England, Scotland and Wales eased their lockdown restrictions this week, despite concerns about the rise in new cases caused by the B16172 variant. If the variant continues to take hold, removing the UK’s remaining restrictions on June 21 could be delayed, the prime minister has warned. In the meantime, “when you get the call, get the jab,” he has urged.
Vaccines have played – and will continue to play – a key role in getting the country to open up, says Utkarsh Agrawal, research fellow in health data science at the University of St Andrews. Research can demonstrably prove that they’ve reduced hospitalisations and deaths independently of measures such as lockdown and social distancing.
But the question now is whether they’ll continue to have this effect in the face of new variants, particularly B16172. The University of Oxford is trying quickly to find out. Research doesn’t yet have a definitive answer, but early findings suggest that the vaccines being used in the UK only suffer a small decline in performance when facing the variant.
Given this, vaccination surges are taking place at B16172 hotspots across the UK. These are a great idea, writes Zania Stamataki, senior lecturer in viral immunology at the University of Birmingham – but remember that it takes several weeks for vaccine-induced immunity to build. Therefore in these sorts of situations, it makes sense to use other control measures at the same time. While vaccine coverage creeps up, local lockdowns could remain a feature of British life.
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It’s also worth remembering that vaccines won’t offer comprehensive protection against getting infected, writes Tara Hurst, lecturer in biomedical science at Birmingham City University. Setting aside the issue of variants, there are still several factors that can prevent a vaccine from fully protecting someone. A vaccine might elicit a weak immune response if a person is old, in poor health or on certain medications, for example.
This is why Britain is already considering giving some people a third, booster vaccine dose to top up their immunity, writes Andrew Lee, reader in global public health at the University of Sheffield, and it’s possible that a booster programme could begin before winter arrives. The UK government is investigating the benefits of giving seven different types of vaccine as a booster, including some that are still in the later stages of development.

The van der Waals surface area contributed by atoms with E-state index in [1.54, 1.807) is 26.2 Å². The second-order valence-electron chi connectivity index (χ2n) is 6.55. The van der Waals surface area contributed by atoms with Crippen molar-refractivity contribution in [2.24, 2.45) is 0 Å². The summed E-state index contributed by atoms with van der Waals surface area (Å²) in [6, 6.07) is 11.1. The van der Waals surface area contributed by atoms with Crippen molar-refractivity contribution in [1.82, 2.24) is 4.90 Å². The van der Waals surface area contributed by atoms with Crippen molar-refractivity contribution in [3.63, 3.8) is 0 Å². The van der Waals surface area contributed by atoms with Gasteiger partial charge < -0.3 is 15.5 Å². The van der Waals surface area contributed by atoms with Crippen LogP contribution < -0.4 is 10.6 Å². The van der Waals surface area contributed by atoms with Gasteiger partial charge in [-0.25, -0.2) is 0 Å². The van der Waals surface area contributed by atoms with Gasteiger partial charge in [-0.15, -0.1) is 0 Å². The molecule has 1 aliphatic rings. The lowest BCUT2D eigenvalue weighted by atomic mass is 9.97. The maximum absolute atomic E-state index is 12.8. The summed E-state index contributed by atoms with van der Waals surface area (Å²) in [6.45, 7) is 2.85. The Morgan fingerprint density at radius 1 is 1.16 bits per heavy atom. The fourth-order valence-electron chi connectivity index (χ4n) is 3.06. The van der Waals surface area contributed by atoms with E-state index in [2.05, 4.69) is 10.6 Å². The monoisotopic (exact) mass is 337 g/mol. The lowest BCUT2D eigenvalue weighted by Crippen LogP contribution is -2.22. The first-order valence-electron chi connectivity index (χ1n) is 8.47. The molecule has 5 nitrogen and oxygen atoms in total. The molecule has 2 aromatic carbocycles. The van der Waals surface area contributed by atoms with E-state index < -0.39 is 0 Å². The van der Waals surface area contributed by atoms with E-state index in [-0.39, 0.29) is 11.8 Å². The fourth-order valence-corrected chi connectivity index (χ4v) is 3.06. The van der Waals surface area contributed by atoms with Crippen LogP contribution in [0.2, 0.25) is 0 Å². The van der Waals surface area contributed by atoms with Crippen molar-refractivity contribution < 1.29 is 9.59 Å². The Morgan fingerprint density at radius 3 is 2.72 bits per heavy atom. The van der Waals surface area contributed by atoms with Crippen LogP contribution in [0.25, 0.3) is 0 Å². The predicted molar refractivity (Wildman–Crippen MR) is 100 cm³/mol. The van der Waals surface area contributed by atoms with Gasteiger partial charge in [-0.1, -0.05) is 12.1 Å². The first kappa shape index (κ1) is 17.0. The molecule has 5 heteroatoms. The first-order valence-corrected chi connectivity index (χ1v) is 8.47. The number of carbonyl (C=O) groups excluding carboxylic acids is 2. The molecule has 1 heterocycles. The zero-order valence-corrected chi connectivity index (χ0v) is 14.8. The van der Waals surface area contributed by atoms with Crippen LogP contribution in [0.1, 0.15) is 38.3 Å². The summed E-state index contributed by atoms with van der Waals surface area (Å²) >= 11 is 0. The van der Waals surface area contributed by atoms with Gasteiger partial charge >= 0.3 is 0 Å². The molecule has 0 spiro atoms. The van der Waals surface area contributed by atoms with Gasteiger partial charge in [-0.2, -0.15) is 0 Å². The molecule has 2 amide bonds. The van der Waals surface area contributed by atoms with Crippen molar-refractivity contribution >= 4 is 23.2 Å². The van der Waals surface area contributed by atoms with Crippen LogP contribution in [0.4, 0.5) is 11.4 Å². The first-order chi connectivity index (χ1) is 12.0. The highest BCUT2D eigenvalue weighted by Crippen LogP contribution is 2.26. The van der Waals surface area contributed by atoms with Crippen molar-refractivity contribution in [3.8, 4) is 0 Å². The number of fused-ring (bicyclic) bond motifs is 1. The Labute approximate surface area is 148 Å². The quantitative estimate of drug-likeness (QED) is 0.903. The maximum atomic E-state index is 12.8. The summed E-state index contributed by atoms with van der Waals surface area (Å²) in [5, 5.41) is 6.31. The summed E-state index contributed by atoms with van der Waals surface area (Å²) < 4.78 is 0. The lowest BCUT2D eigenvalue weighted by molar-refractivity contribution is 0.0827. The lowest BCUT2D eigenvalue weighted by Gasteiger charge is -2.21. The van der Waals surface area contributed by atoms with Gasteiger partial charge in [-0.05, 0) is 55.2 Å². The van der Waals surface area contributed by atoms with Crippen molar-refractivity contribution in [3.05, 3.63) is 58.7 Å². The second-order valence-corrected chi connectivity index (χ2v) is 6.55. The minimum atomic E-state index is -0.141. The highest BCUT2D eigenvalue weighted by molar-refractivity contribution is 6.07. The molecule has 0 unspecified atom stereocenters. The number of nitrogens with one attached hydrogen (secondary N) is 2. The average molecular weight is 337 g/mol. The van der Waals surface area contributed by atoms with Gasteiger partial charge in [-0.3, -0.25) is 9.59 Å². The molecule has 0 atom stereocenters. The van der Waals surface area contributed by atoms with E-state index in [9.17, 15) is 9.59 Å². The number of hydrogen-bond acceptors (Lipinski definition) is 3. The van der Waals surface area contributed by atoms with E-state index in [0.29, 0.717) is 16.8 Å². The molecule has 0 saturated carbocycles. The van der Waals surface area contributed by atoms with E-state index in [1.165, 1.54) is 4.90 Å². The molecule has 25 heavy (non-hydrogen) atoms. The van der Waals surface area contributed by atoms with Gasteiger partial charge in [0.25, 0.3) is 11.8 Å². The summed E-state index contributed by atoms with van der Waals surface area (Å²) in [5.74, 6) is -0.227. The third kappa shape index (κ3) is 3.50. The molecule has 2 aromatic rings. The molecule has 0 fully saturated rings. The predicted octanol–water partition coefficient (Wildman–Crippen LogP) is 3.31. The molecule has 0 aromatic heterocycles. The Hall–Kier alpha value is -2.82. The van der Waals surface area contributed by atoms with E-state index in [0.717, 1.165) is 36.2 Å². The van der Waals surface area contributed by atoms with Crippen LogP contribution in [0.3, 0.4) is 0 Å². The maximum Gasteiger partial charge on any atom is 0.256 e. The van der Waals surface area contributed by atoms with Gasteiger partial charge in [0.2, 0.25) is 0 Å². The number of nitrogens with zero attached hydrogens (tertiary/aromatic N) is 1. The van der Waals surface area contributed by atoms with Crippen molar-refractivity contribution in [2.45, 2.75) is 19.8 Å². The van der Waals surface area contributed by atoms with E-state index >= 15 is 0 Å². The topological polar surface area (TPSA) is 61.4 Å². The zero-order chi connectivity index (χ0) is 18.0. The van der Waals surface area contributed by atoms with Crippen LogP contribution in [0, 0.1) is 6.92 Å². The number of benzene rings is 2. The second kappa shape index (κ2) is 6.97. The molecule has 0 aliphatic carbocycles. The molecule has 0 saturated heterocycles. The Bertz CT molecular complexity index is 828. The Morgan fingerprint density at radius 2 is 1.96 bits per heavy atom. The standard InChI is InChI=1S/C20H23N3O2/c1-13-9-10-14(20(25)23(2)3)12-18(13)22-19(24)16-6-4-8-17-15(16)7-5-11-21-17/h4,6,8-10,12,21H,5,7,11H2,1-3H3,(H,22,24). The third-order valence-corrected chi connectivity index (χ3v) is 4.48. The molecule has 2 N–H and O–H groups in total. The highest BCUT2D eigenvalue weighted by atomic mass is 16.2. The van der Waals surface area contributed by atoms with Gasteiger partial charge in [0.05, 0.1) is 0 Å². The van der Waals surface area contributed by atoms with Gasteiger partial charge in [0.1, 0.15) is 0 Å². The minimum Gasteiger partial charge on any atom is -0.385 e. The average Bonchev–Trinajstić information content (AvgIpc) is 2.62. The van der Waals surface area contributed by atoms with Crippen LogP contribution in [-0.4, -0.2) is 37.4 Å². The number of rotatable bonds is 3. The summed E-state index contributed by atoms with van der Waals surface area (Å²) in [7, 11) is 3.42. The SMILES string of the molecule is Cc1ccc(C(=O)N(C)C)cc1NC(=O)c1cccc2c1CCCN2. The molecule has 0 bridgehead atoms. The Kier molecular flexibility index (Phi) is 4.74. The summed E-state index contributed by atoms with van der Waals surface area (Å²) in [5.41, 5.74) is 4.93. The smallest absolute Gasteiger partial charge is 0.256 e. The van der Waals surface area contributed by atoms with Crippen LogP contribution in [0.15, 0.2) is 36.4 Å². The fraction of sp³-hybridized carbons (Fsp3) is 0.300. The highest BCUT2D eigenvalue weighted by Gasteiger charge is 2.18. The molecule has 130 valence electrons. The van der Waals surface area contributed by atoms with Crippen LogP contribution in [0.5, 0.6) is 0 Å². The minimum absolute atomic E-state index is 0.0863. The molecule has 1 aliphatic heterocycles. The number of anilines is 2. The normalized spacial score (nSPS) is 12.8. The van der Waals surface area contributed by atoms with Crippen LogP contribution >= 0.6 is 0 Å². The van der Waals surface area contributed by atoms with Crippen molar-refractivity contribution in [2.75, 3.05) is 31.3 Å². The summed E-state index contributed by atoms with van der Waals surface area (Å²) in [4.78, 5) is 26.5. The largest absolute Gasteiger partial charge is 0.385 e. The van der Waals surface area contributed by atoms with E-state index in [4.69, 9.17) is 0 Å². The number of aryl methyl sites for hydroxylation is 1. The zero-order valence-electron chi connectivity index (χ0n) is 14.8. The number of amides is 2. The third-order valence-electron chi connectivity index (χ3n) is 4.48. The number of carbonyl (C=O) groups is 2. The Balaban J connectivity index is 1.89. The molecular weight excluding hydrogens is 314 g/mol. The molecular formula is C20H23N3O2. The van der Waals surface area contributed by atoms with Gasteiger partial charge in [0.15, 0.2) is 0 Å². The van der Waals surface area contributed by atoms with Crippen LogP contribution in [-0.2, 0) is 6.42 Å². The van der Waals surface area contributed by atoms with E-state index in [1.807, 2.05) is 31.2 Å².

But before the government can think about third doses, it needs to ensure as many people as possible get fully vaccinated with the first and second. Seychelles could be an indication of what happens if coverage doesn’t reach its maximum.
Vaccination rates there are high – 71% of people have had at least one dose – yet cases are surging, writes C. Raina MacIntyre of the University of New South Wales. This could be because the vaccines being used there – AstraZeneca’s and Sinopharm’s – are thought to have lower efficacy than some others. This in combination with the vaccination rate could be leaving the country is short of the herd immunity threshold (although the latest data suggests AstraZeneca may be more effective than previous studies have suggested).
If driving up vaccine coverage is so important, is it a good idea to pay people to get vaccinated? Christopher Robertson, professor of law at Boston University, argues this is a workable idea – at least in the US. Payments and cash prizes have been effective in driving numerous other healthy behaviours, and while it could be argued that payments are coercive, they’re certainly less problematic than simply mandating uptake, which has been used in the US in past to ensure uptake of smallpox vaccines.
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